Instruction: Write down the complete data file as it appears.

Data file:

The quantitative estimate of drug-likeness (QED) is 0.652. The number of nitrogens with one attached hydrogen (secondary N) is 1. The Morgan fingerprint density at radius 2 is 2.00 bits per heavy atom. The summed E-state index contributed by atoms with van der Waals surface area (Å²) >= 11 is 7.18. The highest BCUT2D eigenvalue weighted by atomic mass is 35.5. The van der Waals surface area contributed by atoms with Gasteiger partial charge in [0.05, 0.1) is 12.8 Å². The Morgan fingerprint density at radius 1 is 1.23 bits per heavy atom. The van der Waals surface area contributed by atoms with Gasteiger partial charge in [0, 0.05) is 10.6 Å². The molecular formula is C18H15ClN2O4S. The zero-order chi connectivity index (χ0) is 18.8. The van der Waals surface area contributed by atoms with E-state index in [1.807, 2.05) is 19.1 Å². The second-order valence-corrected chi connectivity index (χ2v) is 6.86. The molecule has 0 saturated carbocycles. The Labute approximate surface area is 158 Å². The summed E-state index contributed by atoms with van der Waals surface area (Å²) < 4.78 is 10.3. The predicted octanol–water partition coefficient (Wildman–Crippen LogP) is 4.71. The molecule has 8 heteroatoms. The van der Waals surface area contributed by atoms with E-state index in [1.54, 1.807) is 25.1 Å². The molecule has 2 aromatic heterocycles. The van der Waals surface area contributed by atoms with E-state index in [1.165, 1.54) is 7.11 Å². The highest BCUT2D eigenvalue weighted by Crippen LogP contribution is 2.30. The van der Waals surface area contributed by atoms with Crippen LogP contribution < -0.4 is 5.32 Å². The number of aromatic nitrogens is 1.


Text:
The quantitative estimate of drug-likeness (QED) is 0.652. The number of nitrogens with one attached hydrogen (secondary N) is 1. The Morgan fingerprint density at radius 2 is 2.00 bits per heavy atom. The summed E-state index contributed by atoms with van der Waals surface area (Å²) >= 11 is 7.18. The highest BCUT2D eigenvalue weighted by atomic mass is 35.5. The van der Waals surface area contributed by atoms with Gasteiger partial charge in [0.05, 0.1) is 12.8 Å². The Morgan fingerprint density at radius 1 is 1.23 bits per heavy atom. The van der Waals surface area contributed by atoms with Gasteiger partial charge in [0, 0.05) is 10.6 Å². The molecular formula is C18H15ClN2O4S. The zero-order chi connectivity index (χ0) is 18.8. The van der Waals surface area contributed by atoms with E-state index in [1.807, 2.05) is 19.1 Å². The second-order valence-corrected chi connectivity index (χ2v) is 6.86. The molecule has 0 saturated carbocycles. The Labute approximate surface area is 158 Å². The summed E-state index contributed by atoms with van der Waals surface area (Å²) < 4.78 is 10.3. The predicted octanol–water partition coefficient (Wildman–Crippen LogP) is 4.71. The molecule has 8 heteroatoms. The van der Waals surface area contributed by atoms with E-state index in [1.54, 1.807) is 25.1 Å². The molecule has 2 aromatic heterocycles. The van der Waals surface area contributed by atoms with E-state index in [1.165, 1.54) is 7.11 Å². The highest BCUT2D eigenvalue weighted by Crippen LogP contribution is 2.30. The van der Waals surface area contributed by atoms with Crippen LogP contribution < -0.4 is 5.32 Å². The number of aromatic nitrogens is 1.